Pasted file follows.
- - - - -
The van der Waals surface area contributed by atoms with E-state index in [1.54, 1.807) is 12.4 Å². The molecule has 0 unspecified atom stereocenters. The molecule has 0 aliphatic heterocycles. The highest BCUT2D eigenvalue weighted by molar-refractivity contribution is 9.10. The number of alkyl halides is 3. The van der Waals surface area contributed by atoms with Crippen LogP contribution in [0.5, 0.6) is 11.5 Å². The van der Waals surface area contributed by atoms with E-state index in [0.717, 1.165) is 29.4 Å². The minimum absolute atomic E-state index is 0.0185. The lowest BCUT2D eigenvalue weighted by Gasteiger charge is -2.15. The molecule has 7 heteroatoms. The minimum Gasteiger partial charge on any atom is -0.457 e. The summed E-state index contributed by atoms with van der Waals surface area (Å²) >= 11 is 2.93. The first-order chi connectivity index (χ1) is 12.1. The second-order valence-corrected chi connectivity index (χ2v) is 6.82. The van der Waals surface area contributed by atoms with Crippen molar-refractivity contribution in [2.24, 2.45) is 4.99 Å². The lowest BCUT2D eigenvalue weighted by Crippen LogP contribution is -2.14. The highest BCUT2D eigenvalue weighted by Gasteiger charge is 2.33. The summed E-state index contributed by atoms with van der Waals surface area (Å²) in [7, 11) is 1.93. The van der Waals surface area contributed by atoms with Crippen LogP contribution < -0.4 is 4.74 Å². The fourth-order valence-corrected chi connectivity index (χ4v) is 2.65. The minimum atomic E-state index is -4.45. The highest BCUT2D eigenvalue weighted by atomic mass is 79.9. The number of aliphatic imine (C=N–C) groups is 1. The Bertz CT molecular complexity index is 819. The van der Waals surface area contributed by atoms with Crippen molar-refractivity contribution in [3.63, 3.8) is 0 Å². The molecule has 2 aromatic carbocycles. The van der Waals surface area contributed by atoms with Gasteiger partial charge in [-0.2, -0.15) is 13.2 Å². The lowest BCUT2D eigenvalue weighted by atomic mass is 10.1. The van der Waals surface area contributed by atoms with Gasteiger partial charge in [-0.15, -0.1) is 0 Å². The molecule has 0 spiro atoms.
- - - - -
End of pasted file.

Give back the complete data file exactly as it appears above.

The van der Waals surface area contributed by atoms with E-state index in [1.54, 1.807) is 12.4 Å². The molecule has 0 unspecified atom stereocenters. The molecule has 0 aliphatic heterocycles. The highest BCUT2D eigenvalue weighted by molar-refractivity contribution is 9.10. The number of alkyl halides is 3. The van der Waals surface area contributed by atoms with Crippen LogP contribution in [0.5, 0.6) is 11.5 Å². The van der Waals surface area contributed by atoms with E-state index in [0.717, 1.165) is 29.4 Å². The minimum absolute atomic E-state index is 0.0185. The lowest BCUT2D eigenvalue weighted by Gasteiger charge is -2.15. The molecule has 7 heteroatoms. The minimum Gasteiger partial charge on any atom is -0.457 e. The summed E-state index contributed by atoms with van der Waals surface area (Å²) >= 11 is 2.93. The first-order chi connectivity index (χ1) is 12.1. The second-order valence-corrected chi connectivity index (χ2v) is 6.82. The van der Waals surface area contributed by atoms with Crippen molar-refractivity contribution in [2.24, 2.45) is 4.99 Å². The lowest BCUT2D eigenvalue weighted by Crippen LogP contribution is -2.14. The highest BCUT2D eigenvalue weighted by Gasteiger charge is 2.33. The summed E-state index contributed by atoms with van der Waals surface area (Å²) in [7, 11) is 1.93. The van der Waals surface area contributed by atoms with Crippen LogP contribution < -0.4 is 4.74 Å². The fourth-order valence-corrected chi connectivity index (χ4v) is 2.65. The minimum atomic E-state index is -4.45. The highest BCUT2D eigenvalue weighted by atomic mass is 79.9. The number of aliphatic imine (C=N–C) groups is 1. The Bertz CT molecular complexity index is 819. The van der Waals surface area contributed by atoms with Crippen molar-refractivity contribution in [3.63, 3.8) is 0 Å². The molecule has 2 aromatic carbocycles. The van der Waals surface area contributed by atoms with Gasteiger partial charge in [-0.2, -0.15) is 13.2 Å². The lowest BCUT2D eigenvalue weighted by atomic mass is 10.1. The van der Waals surface area contributed by atoms with Gasteiger partial charge in [-0.15, -0.1) is 0 Å². The molecule has 0 spiro atoms.